We will continue to identify and be explicit about the intentional, beneficial, and intended uses of text to speech that are based upon existing social norms and expectations people have around media when they believe it to be real or fake. In line with Microsoft's trust principles, Microsoft does not actively monitor or moderate the audio content generated by your use of custom neural voice. Customers are solely responsible for ensuring that usage complies with all applicable laws and regulations and in accordance with the terms of the customer’s agreement with voice talent.
Microsoft's use of voice talent data with custom neural voice lite
Custom neural voice lite is a project type in public preview that allows you to record 20-50 voice samples on Speech Studio and create a lightweight custom voice model for demonstration and evaluation purposes. Both the recording script and the testing script are pre-defined by Microsoft. A synthetic voice model you create using custom neural voice lite may be deployed and used more broadly only if you apply for and receive full access to custom neural voice (subject to applicable terms).
The synthetic voice and related audio recording you submit via the Speech Studio will automatically be deleted within 90 days unless you gain full access to custom neural voice and choose to deploy the synthetic voice, in which case you will control the duration of its retention. If the voice talent would like to have the synthetic voice and the related audio recordings deleted before 90 days, they can delete them on the portal directly, or contact their enterprise to do so.
In addition, before you can deploy any synthetic voice model created using a custom neural voice lite project, the voice talent must provide an additional recording in which they acknowledge that the synthetic voice will be used for additional purposes beyond demonstration and evaluation.
Guidelines for responsible deployment
Because text to speech is an adaptable technology, there are grey areas in determining how it should or shouldn't be used. To navigate these, we've formulated the following guidelines for using synthetic voice and avatar models:
- Protect owners of voices and images/likenesses from misuse or identity theft.
- Prevent the proliferation of fake and misleading content.
- Encourage use in scenarios where consumers expect to be interacting with synthetic content.
- Encourage use in scenarios where consumers observe the generation of the synthetic content.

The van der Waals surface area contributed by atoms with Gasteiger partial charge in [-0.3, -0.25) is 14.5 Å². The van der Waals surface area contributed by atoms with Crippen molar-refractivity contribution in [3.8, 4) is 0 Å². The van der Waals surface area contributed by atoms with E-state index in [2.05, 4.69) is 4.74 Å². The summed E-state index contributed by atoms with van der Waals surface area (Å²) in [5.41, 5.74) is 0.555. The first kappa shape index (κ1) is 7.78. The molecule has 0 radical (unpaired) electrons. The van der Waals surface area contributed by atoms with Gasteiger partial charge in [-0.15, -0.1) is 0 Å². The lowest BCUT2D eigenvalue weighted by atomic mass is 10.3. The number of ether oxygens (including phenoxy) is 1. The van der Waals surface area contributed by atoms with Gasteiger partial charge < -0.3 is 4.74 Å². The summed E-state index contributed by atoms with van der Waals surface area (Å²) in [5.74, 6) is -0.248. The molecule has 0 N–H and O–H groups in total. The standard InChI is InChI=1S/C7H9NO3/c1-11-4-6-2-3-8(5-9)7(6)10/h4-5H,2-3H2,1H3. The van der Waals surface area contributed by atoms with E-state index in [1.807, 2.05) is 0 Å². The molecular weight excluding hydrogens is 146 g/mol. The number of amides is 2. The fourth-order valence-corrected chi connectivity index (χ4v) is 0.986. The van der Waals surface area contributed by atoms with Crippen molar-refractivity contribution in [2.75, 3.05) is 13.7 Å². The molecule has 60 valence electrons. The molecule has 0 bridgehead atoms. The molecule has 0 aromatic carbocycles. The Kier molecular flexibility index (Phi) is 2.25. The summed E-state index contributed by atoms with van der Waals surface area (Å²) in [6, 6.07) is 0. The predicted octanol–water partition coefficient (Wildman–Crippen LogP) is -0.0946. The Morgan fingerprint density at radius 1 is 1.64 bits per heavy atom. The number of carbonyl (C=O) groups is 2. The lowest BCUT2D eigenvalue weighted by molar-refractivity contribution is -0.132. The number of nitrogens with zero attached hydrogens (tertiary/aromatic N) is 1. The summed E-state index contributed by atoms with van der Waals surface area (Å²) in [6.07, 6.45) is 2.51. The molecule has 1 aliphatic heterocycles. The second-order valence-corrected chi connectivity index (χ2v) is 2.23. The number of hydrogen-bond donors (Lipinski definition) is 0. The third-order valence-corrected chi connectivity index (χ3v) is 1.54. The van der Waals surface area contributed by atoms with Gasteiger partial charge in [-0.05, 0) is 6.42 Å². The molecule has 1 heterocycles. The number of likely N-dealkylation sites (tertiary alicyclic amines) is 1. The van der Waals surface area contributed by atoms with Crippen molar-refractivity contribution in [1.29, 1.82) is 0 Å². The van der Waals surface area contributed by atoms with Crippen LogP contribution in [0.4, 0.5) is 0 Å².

Examples of inappropriate use
Azure AI text to speech must not be used:
- To deceive people and/or intentionally misinform;
- For the purpose of false advertising, including via live commercials; To claim to be from any person, company, government body, or entity without explicit permission to make that representation;
- To impersonate any person without explicit permission, including to gain information or privileges;
- To create, incite, or disguise hate speech, discrimination, defamation, terrorism, or acts of violence;
- To exploit or manipulate children;
- To make unsolicited phone calls, bulk communications, posts, or messages;
- To disguise policy positions or political ideologies;
- To disseminate unattributed content or misrepresent sources.
Examples of appropriate use
Appropriate use cases could include, but are not limited to:
- Virtual agents based on fictional personas. For example, on-demand web searching, IoT control, or customer support provided by a company's branded character.
- Entertainment media for use in fictional content. For example, movies, video games, tv, recorded music, or audio books.
- Accredited educational institutions or educational media. For example, interactive lesson plans or guided museum tours.
- Assistive technology and real-time translation. For example, ALS-afflicted individuals preserving their voices.
- Public service announcements using fictional personas. For example, airport or train terminal announcements.
- Advertising/live streaming: advertising content, live streaming associated with marketing or sale of a product.